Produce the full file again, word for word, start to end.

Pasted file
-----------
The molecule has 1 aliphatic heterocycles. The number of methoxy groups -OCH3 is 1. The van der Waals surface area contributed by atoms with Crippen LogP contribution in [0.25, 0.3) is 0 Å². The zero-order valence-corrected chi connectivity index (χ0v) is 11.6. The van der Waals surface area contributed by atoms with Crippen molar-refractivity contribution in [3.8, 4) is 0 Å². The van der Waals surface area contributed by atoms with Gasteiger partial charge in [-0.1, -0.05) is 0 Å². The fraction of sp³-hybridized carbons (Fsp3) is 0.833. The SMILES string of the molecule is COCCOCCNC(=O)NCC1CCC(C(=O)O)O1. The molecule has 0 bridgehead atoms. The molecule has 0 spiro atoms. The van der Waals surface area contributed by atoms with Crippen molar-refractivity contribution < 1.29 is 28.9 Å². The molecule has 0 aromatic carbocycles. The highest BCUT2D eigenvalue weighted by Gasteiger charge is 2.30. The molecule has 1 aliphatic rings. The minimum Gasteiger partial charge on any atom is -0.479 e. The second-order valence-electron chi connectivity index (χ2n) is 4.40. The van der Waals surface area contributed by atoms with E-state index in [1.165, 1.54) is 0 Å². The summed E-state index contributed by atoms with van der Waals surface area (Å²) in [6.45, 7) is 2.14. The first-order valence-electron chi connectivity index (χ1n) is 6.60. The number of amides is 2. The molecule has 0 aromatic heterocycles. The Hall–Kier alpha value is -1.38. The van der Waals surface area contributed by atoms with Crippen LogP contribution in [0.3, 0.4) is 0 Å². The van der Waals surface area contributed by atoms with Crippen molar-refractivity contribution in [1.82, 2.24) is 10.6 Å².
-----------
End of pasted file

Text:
The molecule has 1 aliphatic heterocycles. The number of methoxy groups -OCH3 is 1. The van der Waals surface area contributed by atoms with Crippen LogP contribution in [0.25, 0.3) is 0 Å². The zero-order valence-corrected chi connectivity index (χ0v) is 11.6. The van der Waals surface area contributed by atoms with Crippen molar-refractivity contribution in [3.8, 4) is 0 Å². The van der Waals surface area contributed by atoms with Gasteiger partial charge in [-0.1, -0.05) is 0 Å². The fraction of sp³-hybridized carbons (Fsp3) is 0.833. The SMILES string of the molecule is COCCOCCNC(=O)NCC1CCC(C(=O)O)O1. The molecule has 0 bridgehead atoms. The molecule has 0 spiro atoms. The van der Waals surface area contributed by atoms with Crippen molar-refractivity contribution < 1.29 is 28.9 Å². The molecule has 0 aromatic carbocycles. The highest BCUT2D eigenvalue weighted by Gasteiger charge is 2.30. The molecule has 1 aliphatic rings. The minimum Gasteiger partial charge on any atom is -0.479 e. The second-order valence-electron chi connectivity index (χ2n) is 4.40. The van der Waals surface area contributed by atoms with E-state index in [1.165, 1.54) is 0 Å². The summed E-state index contributed by atoms with van der Waals surface area (Å²) in [6.45, 7) is 2.14. The first-order valence-electron chi connectivity index (χ1n) is 6.60. The number of amides is 2. The molecule has 0 aromatic heterocycles. The Hall–Kier alpha value is -1.38. The van der Waals surface area contributed by atoms with Crippen LogP contribution in [0.3, 0.4) is 0 Å². The van der Waals surface area contributed by atoms with Crippen molar-refractivity contribution in [1.82, 2.24) is 10.6 Å².